Hayes and Top Bear argue that the district court erred in denying their motion to require the government to reveal the identity of an informant. The informant had reported to the FBI that three named individuals had discussed with him the idea of robbing the Niobrara bank. The defendants contend that the government's refusal to disclose the identity of the informant violated their due process rights as articulated in Brady v. Maryland, 373 U.S. 83, 83 S. Ct. 1194, 10 L. Ed. 2d 215 (1963). The district court denied the motion to compel disclosure, first noting that the motion was untimely. The information that this witness had identified three possible suspects and given their names was provided to the defendants in November 1995, and the defendants did not move for disclosure of the witness's identity until June 19, 1996--the second day of trial. Second, the district court concluded that there was not a sufficient showing that the government had withheld any material exculpatory evidence.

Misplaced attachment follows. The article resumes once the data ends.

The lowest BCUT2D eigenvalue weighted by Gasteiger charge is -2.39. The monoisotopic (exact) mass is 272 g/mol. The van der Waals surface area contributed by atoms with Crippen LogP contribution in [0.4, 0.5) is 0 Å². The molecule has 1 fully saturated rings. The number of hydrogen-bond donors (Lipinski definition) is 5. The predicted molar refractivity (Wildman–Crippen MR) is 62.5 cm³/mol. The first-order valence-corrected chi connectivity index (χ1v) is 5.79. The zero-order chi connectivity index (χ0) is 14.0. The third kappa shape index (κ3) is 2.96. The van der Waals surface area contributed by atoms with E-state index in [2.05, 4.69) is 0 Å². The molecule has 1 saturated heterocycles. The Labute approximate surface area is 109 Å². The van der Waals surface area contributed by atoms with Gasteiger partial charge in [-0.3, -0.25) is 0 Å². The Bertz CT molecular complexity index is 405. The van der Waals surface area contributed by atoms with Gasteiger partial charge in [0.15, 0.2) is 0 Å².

The government must disclose to the defense all evidence that is "favorable to an accused" and "material either to guilt or to punishment," Brady, 373 U.S. at 87, 83 S. Ct. at 1196 including both exculpatory and impeachment evidence, regardless of whether the defendant requests the information, United States v. Bagley, 473 U.S. 667, 682, 105 S. Ct. 3375, 3383, 87 L. Ed. 2d 481 (1985). Kyles v. Whitley, 514 U.S. 419, 432-34, 115 S. Ct. 1555, 1564-65, 131 L. Ed. 2d 490 (1995); United States v. Gonzales, 90 F.3d 1363, 1368 (8th Cir. 1996). For evidence to be considered material, there must be "a reasonable probability" that its disclosure would have altered the result of the proceeding. Bagley, 473 U.S. at 682, 105 S. Ct. at 3383; United States v. Harrington, 951 F.2d 876, 878 (8th Cir. 1991). " [D]isclosure may be required where a defendant shows that it would be relevant and helpful to the defense or essential to a fair trial." United States v. Bourbon, 819 F.2d 856, 859 (8th Cir. 1987) (citing Roviaro v. United States, 353 U.S. 53, 77 S. Ct. 623, 1 L. Ed. 2d 639 (1957)). Generally, it is not material to the outcome of a case to disclose the identity of informants "who merely convey information to the government but neither witness nor participate in the offense." Harrington, 951 F.2d at 878; see Bourbon, 819 F.2d at 860.